Utah Jazz great man Derrick Favors is content with the role of a supporting actor, and his play shows it.

The reserve center, brought back to Utah to stop the bleeding when Rudy Gobert is off the field, bursts his limited playoff minutes.

(Leah Hogsten | The Salt Lake Tribune) Utah Jazz center Derrick Favors (15) with the dunk as the Utah Jazz face the Memphis Grizzlies in Game 1 of the first round playoffs at Vivint Arena on 23 May 2021.

About five years ago, Quin Snyder brought in four-time NBA All-Star Doug Collins to speak to his Utah Jazz team. A seed of advice Collins offered to players at the time is paying off in the team’s current push for the franchise’s first NBA title.

“He said, ‘Be a star in your role,'” 6-foot-9 backup center Derrick Favors recalled. “And I kind of took that to heart because it made perfect sense to me.”

Favors has played fewer minutes per game this season than at any point in his career. Yet, one could argue that second by second, each of those minutes packs more punch.

In the Jazz‘s second-round series opener against the Clippers on Tuesday, Favors spent less than 15 minutes on the ground. Still, his defensive momentum, punctuated by two blocks, three defensive rebounds and one steal, kept Snyder from having to rush to reinsert alleged defensive player of the year Rudy Gobert. The Jazz would end up winning the match, 112-109.

That performance was just an extension of the dynamic minutes Favors charted against the Memphis Grizzlies in the first round. His play in Game 1, Utah’s only loss in the series, in which he enjoyed his third-most minutes of the season after Gobert experienced fouling issues, was a bright spot for Jazz. In 23 minutes, he had 12 points, 11 rebounds and four blocks.

Over six games, he averaged 5.7 rebounds, 5.2 points and 1.3 against in 15 minutes. But, on the pitch, he’s made up 72% of the team’s offensive rebounds, 40% of its total rebounds, and 73% of its blocks. By comparison, Tony Bradley in the same role last year accounted for 62.5% of his offensive rebounds, 45% of his total rebound and 50% of the squad’s blocks during his time on the pitch through six. matches.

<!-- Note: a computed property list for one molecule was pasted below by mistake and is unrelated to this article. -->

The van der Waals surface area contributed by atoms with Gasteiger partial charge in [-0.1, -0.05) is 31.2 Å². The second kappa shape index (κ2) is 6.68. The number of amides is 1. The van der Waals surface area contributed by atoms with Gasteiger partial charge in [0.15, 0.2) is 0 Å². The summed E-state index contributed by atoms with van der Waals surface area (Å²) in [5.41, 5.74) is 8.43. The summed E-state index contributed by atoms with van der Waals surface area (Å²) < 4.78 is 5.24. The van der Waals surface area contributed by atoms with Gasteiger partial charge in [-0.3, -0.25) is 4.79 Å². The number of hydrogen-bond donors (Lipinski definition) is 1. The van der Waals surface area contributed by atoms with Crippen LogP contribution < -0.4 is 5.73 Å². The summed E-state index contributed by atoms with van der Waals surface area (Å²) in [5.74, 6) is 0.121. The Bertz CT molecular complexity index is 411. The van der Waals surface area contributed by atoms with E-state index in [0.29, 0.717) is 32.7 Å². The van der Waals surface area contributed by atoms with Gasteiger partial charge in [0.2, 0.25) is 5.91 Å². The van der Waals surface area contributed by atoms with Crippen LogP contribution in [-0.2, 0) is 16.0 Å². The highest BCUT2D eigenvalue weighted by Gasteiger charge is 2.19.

Favors won’t be replacing Gobert in the starting lineup anytime soon and won’t necessarily even see more minutes, but Snyder has said he’s making himself essential to the squad.

“Rudy is unique and Fav is unique in his own way. And perhaps the most unique thing about [Favors] he’s a guy who plays in his role, ”Snyder said. “And I think that example that he’s giving our whole band, I think that’s one of the reasons he came back here, that he knew no matter what his minutes were like or his role during the regular season, he’s a guy that’s going to be crucial for us, you know, if we’re going to be successful in the playoffs.

Last season Favors ended up in a team other than Jazz for the first time in 10 seasons. But he applied Collins’ advice while filling the role of OG and host of a young but talented team of New Orleans Pelicans, and his willingness to take on that role has earned him deep respect from from his teammates.

“He does all the dirty work, incredibly selfless,” veteran JJ Redick told The Tribune in March. “And every team he’s been on, he makes them better when he’s on the pitch.”

When the Jazz asked Favors, 29, to join the team this season as a coagulant for the bleeding Utah does whenever Gobert leaves the field, Favors said he knew he could be a starter elsewhere. But in Utah, he could have meaningful minutes, limit the wear and tear on his body (he’s missed a few games this season with knee pain) and maybe win a ring as well.

“It was definitely something I was thinking about, because I knew Utah was going to be a playoff team and I knew they had a shot at a championship,” Favors said. “And that was something I wanted to be a part of. And when the opportunity presented itself, I took it.

He approaches his playing time in the playoffs the same way. When the opportunity presents itself, he seizes it.


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